Today, when sins are rife and fitna (trials and tribulations) is widespread, where is time to argue (on Deeni issues) and dispute?
Most of the arguments bring in no result; rather there is much possibility that (though being in the right- side/correct understanding) somehow we cannot control anger, we become arrogant and also engage in the grave sin – geebat (backbiting). All these result in aversion and disunity for each other. There is almost no benefit discussing, meddling in and arguing on various issues – the way many people do today. May Allah Taala save all of us!
Moreover, there is an acute deficit of Ikhlas (sincerity) and Ilm (Deeni Knowledge) at this age. Therefore, arguments should be completely avoided. Pious Ulama are an exception; they have rights, responsibilities & thorough knowledge of Deen. If they feel necessary, in a particular situation, they might get into arguments, which we, the general people should never dare to follow.
Nafs (our lower self) and shaytan will always attempt to make us astray and for that, they will provoke us to participate into arguments. Right after being successful, they will be triggering the evil thought of high self-confidence, making us egoistic and leading us to the doorsteps of Jahannam. (May Allah Taala save us!)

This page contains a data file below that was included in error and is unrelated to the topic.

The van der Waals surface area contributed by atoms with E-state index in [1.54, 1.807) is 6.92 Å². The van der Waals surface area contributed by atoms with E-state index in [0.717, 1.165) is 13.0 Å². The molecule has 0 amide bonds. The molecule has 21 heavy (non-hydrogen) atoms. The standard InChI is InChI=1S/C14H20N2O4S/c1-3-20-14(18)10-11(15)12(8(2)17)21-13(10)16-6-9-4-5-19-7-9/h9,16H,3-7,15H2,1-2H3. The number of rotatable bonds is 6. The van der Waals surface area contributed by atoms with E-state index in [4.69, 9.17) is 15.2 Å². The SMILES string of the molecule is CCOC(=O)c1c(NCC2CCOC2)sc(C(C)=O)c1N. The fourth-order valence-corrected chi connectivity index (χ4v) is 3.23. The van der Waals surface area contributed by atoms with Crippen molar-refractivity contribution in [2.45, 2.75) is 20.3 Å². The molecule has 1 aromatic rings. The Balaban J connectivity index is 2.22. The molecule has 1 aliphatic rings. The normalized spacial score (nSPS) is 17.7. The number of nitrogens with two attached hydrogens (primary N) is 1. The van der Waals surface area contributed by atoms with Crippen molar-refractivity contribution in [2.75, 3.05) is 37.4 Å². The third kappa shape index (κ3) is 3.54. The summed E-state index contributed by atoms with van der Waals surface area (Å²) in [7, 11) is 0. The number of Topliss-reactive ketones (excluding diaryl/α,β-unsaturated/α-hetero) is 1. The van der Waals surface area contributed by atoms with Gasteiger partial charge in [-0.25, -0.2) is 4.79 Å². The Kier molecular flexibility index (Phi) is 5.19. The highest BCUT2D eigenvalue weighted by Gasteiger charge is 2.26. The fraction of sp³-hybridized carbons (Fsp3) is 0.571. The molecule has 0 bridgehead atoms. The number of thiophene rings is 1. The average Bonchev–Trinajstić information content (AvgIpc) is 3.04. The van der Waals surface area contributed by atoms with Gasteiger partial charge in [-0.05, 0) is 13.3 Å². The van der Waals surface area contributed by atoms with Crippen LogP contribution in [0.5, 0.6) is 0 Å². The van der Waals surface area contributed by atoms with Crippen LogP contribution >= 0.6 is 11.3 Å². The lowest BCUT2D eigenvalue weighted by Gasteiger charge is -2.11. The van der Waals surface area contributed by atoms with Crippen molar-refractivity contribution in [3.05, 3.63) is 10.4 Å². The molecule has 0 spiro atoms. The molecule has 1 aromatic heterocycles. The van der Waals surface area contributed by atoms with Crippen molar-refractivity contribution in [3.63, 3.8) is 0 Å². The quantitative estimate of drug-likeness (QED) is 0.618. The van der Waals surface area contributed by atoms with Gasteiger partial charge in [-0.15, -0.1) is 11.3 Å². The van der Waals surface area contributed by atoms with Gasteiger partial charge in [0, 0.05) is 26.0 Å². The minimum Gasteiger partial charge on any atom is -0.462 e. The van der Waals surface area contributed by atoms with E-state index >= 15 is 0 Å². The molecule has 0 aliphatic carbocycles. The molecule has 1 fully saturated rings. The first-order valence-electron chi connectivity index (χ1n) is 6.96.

An individual should always reflect on his own faults. He must be absorbed in his work and he may only sincerely and very politely make efforts to reform people around. Duties and responsibilities toward other people should be carried out in the Shariah prescribed way. General people cannot supersede the Ulama (pious scholars) regarding tasks and words, which encompass in-depth Deeni issues. Even in addressing basic points of Deen, the general people completely depend on the guidelines provided by the Ulama (pious scholars).
Among the evil outcomes of an argument, worst is the division of Ummah! Anyone responsible for it will face a stark fate. (May Allah Taala save us!) Even the learned pious scholars dislike and disregard highly entering into arguments and debates. Whereas, they have the full right and understanding of in-depth knowledge. Still they abstain from arguments and disputes.
Therefore, general people like us should carefully and meticulously abstain from any types of Deeni arguments; if someone proactively raises arguments, we should politely make excuses (for instance, tell him, “I have no/little idea of it, do ask the Ulama please“) and completely refrain from entering or participating into a dialogue. This will keep us away from many fitna, preserve our Iman and Deen, and help lead a peaceful life Inshaallah.
Respected readers, who understand Urdu, are requested to listen to this lecture of Mufti Abdur Rauf Sukkharvi (DB):
Bahas O Takrar se bachain (Click)